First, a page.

And yet the deeper magic is that no matter how small we may feel—no matter how small we actually may be—we are not insignificant. We are not lost in the grand cosmos. We do matter. But it's not because of anything we've done; it's because of something God did back at the beginning. Because back when God created all this beauty, all this life, all this splendor, He capped it off with one final masterpiece—one that He did not leave to words alone. No, for this final masterpiece, He stooped down and left His own fingerprints in the dust.

And that final masterpiece was us.[1]

[1]Hannah Anderson, Made for More: An Invitation to Live in God’s Image (Chicago: Moody, 2014), 31.

(In case you missed it, Kim reviewed this book a few months back.)

Friday, September 26, 2014

Now as always

In Philippians 1:20 Paul expresses his hope that "now as always Christ will be honored." This is the heartbeat of his life and ministry as seen throughout this letter and others. In fact, in the very next breath he asserts that for him to live is Christ and to die is gain. And just a few sentences prior he dismisses his jealous rivals with apparent unconcern because his one aim is "only that in every way...Christ is proclaimed and in that I rejoice."

Now. As always. Only that. In every way. Talk about single-mindedness!

Commenting on Phil. 1:20, J.A. Motyer writes in his book The Message of Philippians,
How that word 'now' needs to eat its way into our minds and hearts and wills! It is now that we must show how great Christ is. Never again will we have the chance to live for him through this moment, to please him in this circumstance, to gladden him by trusting in this ordeal.
I don't know what your "now" looks like. Just prior to me sitting down to type this post, my "now" consisted of laundry (always and forever). When I get up from the computer, my "now" will most likely include cleaning out the refrigerator and vacuuming my dog's crate. It's not exactly the glamorous life I lead here in my "now".

For some of us, our "now" entails risk and danger. Some of our brothers and sisters in Christ around the world face persecution and peril in their "now". For some of you, your "now" may be full of pain or doubt or loneliness or struggle. Maybe your "now" means reading Goodnight, Moon for what is surely the millionth time, wondering if you will go crazy with that millionth-and-first reading.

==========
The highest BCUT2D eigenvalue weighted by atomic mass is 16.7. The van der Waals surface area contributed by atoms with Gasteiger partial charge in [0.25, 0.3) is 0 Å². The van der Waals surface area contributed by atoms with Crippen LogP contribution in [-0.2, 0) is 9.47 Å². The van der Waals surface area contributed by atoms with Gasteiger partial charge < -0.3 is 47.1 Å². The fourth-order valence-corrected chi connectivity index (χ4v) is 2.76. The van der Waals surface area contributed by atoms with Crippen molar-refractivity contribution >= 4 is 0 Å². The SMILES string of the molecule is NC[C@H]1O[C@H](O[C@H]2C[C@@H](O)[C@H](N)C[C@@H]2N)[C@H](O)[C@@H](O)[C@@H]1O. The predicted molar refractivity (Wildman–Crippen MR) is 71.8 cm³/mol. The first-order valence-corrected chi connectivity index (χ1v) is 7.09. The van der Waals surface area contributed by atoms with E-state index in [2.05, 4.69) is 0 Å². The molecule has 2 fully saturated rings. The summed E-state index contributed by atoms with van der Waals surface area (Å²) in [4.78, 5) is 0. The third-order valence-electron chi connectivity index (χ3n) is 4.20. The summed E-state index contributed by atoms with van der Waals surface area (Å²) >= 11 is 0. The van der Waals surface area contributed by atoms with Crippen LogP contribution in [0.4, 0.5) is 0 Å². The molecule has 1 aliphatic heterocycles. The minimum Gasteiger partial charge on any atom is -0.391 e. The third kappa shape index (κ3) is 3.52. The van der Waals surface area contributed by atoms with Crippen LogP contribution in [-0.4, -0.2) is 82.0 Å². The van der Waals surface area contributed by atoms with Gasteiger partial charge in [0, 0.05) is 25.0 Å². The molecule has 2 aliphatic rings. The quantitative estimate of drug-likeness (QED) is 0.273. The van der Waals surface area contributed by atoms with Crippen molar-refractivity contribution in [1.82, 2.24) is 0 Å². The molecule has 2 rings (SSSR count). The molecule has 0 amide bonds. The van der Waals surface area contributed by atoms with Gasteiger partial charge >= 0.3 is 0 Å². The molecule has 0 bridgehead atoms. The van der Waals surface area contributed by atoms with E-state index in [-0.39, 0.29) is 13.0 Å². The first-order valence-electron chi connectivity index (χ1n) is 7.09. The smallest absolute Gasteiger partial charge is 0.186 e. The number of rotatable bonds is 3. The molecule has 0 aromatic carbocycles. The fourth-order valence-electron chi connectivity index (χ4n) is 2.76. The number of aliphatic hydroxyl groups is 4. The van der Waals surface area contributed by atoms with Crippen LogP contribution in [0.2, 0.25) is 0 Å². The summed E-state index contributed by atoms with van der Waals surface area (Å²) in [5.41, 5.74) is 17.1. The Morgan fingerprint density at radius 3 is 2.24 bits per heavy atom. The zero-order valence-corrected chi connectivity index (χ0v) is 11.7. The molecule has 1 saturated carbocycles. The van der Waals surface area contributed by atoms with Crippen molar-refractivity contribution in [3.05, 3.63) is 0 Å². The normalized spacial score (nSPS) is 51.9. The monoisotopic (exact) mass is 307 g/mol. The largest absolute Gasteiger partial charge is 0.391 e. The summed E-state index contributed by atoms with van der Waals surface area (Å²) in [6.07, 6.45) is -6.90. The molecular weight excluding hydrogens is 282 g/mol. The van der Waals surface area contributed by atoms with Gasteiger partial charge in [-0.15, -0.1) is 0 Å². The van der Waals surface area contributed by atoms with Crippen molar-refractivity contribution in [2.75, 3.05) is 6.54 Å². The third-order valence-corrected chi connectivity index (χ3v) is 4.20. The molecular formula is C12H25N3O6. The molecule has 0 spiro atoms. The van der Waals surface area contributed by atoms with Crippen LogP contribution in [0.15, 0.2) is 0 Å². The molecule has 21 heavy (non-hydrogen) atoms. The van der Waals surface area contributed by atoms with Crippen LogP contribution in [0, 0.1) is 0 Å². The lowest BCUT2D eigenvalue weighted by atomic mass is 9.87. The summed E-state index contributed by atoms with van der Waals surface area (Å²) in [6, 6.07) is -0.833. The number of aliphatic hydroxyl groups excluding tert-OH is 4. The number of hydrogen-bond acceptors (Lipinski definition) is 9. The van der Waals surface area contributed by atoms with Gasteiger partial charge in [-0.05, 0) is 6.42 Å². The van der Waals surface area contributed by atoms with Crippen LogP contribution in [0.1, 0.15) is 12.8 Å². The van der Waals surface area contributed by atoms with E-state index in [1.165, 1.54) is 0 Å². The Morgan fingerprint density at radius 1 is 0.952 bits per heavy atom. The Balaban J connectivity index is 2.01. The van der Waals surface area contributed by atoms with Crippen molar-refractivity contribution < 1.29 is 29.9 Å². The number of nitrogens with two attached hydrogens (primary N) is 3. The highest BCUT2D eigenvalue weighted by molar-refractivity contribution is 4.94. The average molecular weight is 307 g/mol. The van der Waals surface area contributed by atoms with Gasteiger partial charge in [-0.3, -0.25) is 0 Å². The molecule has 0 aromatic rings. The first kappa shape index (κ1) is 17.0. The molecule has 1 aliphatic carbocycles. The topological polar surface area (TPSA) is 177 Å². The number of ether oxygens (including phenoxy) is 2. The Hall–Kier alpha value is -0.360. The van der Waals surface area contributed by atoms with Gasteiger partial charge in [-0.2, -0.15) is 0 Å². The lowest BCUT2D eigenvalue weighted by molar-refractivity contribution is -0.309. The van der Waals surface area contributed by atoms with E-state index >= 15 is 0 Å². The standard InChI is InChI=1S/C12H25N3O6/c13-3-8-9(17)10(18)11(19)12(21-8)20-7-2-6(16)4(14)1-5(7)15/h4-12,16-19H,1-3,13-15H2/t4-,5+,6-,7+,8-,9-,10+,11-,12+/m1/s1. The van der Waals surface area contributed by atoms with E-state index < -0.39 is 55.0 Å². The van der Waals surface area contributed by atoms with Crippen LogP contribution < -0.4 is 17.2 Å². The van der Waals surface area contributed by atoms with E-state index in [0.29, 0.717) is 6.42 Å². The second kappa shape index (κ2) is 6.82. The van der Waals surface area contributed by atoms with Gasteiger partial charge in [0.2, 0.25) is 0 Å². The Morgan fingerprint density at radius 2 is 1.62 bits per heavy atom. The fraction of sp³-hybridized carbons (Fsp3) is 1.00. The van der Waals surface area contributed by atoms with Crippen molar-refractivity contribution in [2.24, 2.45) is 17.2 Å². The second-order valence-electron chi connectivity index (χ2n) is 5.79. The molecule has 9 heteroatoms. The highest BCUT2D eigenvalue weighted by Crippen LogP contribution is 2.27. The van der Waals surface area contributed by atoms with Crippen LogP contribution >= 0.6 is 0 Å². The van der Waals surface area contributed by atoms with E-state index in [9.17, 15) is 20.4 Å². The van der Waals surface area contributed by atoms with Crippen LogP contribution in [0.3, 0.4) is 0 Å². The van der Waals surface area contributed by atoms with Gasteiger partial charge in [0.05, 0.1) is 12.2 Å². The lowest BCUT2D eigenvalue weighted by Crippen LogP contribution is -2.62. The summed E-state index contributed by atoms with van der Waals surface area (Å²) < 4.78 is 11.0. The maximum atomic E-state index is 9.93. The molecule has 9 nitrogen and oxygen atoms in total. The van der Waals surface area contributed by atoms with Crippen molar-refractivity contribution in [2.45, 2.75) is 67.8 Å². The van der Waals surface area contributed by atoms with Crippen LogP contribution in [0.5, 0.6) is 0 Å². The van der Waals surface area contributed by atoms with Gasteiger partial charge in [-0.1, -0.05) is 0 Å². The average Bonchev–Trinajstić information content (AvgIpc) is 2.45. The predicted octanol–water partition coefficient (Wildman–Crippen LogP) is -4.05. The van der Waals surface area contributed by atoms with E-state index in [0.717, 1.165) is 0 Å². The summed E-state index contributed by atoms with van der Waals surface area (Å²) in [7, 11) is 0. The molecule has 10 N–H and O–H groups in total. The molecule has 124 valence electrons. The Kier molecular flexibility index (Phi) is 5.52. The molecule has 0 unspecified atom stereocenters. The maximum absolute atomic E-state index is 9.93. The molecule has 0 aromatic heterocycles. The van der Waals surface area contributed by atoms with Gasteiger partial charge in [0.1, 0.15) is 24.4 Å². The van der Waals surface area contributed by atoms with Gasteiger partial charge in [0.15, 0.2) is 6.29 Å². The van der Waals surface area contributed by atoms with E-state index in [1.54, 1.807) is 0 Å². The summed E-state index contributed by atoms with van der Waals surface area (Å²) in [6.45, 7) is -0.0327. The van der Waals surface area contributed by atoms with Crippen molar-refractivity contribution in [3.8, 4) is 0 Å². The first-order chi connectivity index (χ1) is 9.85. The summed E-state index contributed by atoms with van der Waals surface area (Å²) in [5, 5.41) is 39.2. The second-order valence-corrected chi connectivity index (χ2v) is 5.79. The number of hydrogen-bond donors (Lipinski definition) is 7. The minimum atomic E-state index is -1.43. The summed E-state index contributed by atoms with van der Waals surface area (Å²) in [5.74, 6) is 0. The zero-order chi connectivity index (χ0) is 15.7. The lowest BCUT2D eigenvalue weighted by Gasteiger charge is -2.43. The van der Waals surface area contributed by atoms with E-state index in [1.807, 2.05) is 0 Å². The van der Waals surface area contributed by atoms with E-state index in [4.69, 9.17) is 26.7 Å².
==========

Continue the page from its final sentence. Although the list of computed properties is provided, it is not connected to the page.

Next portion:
Maybe you're exhausted in your "now." Maybe you're misunderstood. Maybe you feel invisible. Maybe you're like me and you're cleaning the bathrooms. Maybe you're doing the kind of ministry that takes everything you've got and then some and you think you haven't got anything else left to give.

Maybe your "now" is good, real good, so good you're tempted to grow comfortable and complacent. Or maybe you feel hopeless or helpless. Maybe you're wondering if God is there, if He hears, if He knows, if He will answer.

Take heart, sister. No matter where your "now" finds you, be encouraged by Paul's example. "I am sure of this," he tells the Philippians, "that he who began a good work in you will bring it to completion at the day of Jesus Christ." Paul writes with great confidence but he also writes from a place of great difficulty, from prison. Motyer observes,
Such sentiments elate the heart, but there can have been small elation for Paul as he looked at his chain and his flesh worn by its chafing. No elation--but a resolve: now as always!
Your "now"? It's part of that good work, it's part of what God is bringing to completion. Your today--no matter how hard, how easy, how blessed, how difficult--it's important, it's necessary, it's getting you ready for the day of Christ.

So let's praise Him now, wherever we are, whatever we are facing. Let's resolve to trust Him even in the hard places. Let's be fully confident that He is working it all out for His purpose and His glory. Let's show Christ as more precious, more wonderful. Now. Today. Tomorrow. As always.

Wednesday, September 24, 2014

Let All Things Their Creator Bless

In the beginning, God created the heavens and the earth. Genesis 1:1

The first chapter of Genesis is probably one of the most familiar passages in the Bible. It's read by many believers on January 1 to kick-off their Bible reading plans. These verses are also scrutinized when discussing the origin of the universe both inside and outside of Christendom. But after listening to a recent sermon on Genesis 1, I've looked at this chapter in a fresh way.

My pastor stated that our response to this text should be to look at our God as He is gloriously displayed. His words gave me reason to pause. I've focused so much on the details of what happened on which day and what it could possibly mean in terms of time, space, and science that I may have missed the forest for the trees. So I reread Genesis 1, and it brought me to worship.

Nouns such as intellect and genius seem woefully inadequate when it comes to describing the wisdom of God displayed in the act of creation. It's beyond my comprehension to imagine the power and authority that can create matter out of nothing with just a word. No wonder the psalmist writes:

The heavens declare the glory of God, and the sky above proclaims his handiwork. Psalm 19:1
Know that the Lord, he is God! It is he who made us, and we are his; we are his people, and the sheep of his pasture. Psalm 100:3 
O Lord, how manifold are your works! In wisdom have you made them all; the earth is full of your creatures. Psalm 104:24
I praise you, for I am fearfully and wonderfully made. Wonderful are your works; my soul knows it very well. Psalm 139:14

And from Wayne Grudem:
As God created the universe, it was perfectly suited to bring him glory, both in the day-by-day processes and in the goals for which he created it. Even now, while we still see the effects of sin and the curse on the natural world, we should be amazed at how harmonious and intricate God's creation is.1

So let me bring it down to where you are today: